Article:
News & Announcements
Recovery from Psychological Distress among Low-income African American Mothers
Posted: January 25, 2012
Survivors of Hurricane Katrina have struggled for years with poor mental health, a study of low-income mothers in the New Orleans area titled Five years later: Recovery from post traumatic stress and psychological distress among low-income mothers affected by Hurricane Katrina, finds. Launched in 2003, the project began as a study of low-income adults enrolled in community colleges around the country, including three in New Orleans. After Katrina struck the Gulf Coast in 2005, researchers decided to continue to track the New Orleans-based participants. The sample includes 532 low-income mothers, most of them African American and whose average age was 26, spread across twenty-three states; participants were interviewed eleven months and nearly five years after the storm.
The study found that even after four years, roughly a third of participants still exhibited symptoms of post-traumatic stress, while 30 percent exhibited psychological distress. Though levels for both conditions were down from the first follow-up eleven months after the storm, they had not fallen back to pre-hurricane levels.
"On average, people were not back to baseline mental health and they were showing pretty high levels of post-traumatic stress symptoms. There aren't many studies that trace people for this long, but the very few that there are suggest faster recovery than what we're finding here," said Christina Paxson, a professor of economics and public affairs at Princeton and lead author on the study. "I think the lesson for treatment of mental health conditions is don't think it's over after a year. It isn't." Due to the makeup of the sample, Paxson cautioned that the study's results cannot be assumed to apply to the population as a whole, but they shed light on natural disasters' effects on a particularly vulnerable group.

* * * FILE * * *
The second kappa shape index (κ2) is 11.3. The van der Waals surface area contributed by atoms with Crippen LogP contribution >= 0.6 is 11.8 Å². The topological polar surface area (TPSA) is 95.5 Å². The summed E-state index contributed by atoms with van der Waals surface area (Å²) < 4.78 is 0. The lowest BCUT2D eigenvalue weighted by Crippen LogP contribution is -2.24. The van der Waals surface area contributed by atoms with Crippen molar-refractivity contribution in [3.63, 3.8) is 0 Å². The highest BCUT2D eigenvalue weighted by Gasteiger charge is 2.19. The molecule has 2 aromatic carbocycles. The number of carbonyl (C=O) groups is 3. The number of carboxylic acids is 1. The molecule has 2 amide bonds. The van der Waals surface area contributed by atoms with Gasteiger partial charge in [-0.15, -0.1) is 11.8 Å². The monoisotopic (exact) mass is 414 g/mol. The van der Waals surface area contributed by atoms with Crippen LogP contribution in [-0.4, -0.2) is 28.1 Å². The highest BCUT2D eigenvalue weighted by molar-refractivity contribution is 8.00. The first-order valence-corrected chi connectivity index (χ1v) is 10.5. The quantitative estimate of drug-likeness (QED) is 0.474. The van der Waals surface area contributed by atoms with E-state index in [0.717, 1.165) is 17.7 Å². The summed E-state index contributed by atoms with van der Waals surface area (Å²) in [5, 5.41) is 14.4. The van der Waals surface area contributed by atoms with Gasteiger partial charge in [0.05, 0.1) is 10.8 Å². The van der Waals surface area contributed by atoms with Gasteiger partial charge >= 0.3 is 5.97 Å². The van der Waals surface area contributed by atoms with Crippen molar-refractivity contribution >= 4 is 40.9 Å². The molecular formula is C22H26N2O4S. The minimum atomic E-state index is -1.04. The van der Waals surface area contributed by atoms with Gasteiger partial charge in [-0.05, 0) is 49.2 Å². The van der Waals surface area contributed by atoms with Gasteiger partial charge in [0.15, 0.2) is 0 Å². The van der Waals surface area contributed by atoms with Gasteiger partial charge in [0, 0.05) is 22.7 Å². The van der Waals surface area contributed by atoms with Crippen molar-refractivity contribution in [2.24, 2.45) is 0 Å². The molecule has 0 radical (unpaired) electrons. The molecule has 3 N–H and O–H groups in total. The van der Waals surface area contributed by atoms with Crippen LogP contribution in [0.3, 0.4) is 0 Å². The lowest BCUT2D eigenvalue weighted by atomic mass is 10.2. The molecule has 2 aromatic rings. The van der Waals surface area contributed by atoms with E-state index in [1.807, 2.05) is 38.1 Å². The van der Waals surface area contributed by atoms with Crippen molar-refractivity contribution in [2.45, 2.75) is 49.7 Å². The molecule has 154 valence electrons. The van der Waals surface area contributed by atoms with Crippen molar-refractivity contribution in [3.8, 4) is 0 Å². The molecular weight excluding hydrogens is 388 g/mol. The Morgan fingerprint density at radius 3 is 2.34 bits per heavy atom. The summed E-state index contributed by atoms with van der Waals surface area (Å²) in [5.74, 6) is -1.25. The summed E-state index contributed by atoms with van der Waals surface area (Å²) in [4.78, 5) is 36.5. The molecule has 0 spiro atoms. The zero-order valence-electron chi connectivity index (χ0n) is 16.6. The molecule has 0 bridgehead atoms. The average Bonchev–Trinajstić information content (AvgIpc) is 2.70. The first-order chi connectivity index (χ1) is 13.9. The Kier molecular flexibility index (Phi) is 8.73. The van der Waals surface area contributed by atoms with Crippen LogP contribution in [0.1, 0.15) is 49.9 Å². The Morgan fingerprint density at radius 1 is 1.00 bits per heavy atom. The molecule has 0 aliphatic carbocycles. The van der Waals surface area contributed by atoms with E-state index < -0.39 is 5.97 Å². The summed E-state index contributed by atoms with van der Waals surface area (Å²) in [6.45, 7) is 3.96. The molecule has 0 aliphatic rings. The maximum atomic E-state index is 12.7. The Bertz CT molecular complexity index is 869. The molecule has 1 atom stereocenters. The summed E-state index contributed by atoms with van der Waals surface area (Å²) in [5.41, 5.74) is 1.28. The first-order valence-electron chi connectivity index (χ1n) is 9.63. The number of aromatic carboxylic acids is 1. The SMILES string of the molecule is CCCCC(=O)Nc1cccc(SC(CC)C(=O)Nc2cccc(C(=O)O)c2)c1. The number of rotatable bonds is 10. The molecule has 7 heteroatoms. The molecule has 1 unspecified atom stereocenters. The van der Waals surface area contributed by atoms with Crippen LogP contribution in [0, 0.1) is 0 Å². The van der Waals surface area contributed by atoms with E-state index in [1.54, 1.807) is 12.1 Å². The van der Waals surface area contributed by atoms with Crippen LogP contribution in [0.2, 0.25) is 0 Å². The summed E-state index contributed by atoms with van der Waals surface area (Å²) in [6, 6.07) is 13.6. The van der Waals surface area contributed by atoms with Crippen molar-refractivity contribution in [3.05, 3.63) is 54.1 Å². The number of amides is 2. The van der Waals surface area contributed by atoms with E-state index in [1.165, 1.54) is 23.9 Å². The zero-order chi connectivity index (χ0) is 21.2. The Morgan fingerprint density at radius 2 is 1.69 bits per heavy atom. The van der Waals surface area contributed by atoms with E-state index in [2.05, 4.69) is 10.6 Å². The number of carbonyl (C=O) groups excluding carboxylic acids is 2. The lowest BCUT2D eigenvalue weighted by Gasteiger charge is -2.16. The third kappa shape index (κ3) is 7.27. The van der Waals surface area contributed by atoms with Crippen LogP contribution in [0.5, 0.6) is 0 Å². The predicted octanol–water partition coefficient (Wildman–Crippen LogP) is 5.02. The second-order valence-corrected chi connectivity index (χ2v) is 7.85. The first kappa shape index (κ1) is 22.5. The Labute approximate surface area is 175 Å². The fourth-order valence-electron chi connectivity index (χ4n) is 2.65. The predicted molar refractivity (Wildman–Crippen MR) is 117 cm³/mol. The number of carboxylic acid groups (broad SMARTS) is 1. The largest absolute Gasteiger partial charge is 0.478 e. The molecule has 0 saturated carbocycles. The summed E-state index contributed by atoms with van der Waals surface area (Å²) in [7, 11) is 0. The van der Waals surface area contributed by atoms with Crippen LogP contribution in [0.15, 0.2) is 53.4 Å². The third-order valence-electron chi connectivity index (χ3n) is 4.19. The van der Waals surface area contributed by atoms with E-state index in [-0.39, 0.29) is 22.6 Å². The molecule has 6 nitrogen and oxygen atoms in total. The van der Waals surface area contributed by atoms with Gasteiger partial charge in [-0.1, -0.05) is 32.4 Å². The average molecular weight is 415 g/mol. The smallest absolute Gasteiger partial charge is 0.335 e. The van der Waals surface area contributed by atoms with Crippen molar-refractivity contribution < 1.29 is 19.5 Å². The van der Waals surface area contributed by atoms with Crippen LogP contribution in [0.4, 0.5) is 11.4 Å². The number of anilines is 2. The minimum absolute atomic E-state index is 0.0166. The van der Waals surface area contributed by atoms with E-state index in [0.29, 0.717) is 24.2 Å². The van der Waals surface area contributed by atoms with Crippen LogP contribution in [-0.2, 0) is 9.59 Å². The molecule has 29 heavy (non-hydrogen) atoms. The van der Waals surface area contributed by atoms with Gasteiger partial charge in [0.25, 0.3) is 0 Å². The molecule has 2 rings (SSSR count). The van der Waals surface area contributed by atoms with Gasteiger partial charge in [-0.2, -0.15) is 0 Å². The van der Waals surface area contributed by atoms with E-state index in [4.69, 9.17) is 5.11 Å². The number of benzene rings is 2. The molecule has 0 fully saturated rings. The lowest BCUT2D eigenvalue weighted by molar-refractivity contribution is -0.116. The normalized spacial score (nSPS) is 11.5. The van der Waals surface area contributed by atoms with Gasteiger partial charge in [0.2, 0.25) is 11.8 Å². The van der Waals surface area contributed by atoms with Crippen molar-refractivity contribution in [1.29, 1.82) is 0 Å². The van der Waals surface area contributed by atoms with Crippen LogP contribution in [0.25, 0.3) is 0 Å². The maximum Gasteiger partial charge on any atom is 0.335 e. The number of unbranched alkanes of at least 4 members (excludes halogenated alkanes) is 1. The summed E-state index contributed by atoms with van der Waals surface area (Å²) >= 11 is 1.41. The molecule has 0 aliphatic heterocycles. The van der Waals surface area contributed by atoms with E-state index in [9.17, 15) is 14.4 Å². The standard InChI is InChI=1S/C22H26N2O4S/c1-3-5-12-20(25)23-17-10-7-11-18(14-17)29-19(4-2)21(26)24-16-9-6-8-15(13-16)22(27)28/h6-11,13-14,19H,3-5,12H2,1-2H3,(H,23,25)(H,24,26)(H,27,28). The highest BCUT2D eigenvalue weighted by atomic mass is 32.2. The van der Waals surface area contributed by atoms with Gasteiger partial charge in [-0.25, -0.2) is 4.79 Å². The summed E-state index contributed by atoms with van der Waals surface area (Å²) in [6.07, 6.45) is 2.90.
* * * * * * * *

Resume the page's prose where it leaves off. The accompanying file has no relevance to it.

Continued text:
The surveys helped rate the women on two signs of poor mental health: psychological distress and post-traumatic stress symptoms (PTSS). Researchers measured psychological distress using a series of questions (also in the initial questionnaire) typically used to screen for anxiety and mood disorders, asking about feelings such as sadness, hopelessness and nervousness experienced over the last 30 days. They measured PTSS using a test used to identify individuals at a high risk of meeting the criteria for post-traumatic stress disorder; for example, the women in the study were asked how often they thought about the hurricane in the last seven days and whether they had thoughts about the storm that they could not suppress.
The researchers found that even after four years, about 33 percent of the participants still had PTSS, and 30 percent had psychological distress. Though levels for both conditions had declined from the first follow-up 11 months after the hurricane, they were not back to pre-hurricane levels.
Integrated Care for Asian American, Native Hawaiian and Pacific Islander Communities
Posted: January 24, 2012
On April 8, 2011 the U.S. Department of Health and Human Services (US DHHS) issued an action plan to reduce racial and ethnic health disparities. As part of its ongoing commitment to enhance health equity and eliminate disparities in behavioral health for racial and ethnic minority populations, the US DHHS Office of Minority Health (OMH) partnered with the National Asian American Pacific Islander Mental Health Association (NAAPIMH) to convene an historic summit titled Integrated Care for Asian American, Native Hawaiian and Pacific Islander Communities: A Blueprint for Action. The August 15-16, 2011 meeting in San Francisco, California brought together more than 40 key stakeholders— all committed to improving the quality of life for Asian American, Native Hawaiian, Pacific Islander (AANHPI) communities. For the first time, providers, consumers, policy makers, evaluators and administrators from the areas of primary healthcare, integrated care, mental health, substance use and disabilities came together to develop a national agenda to examine the benefits integrated care for AANHPIs. Participants identified core components most relevant to AANHPI overall health and healthcare. Recommendations were designed to inform both governmental and non-governmental partners on best approaches and models of care that take into account the unique cultural and language needs of this diverse AANHPI population.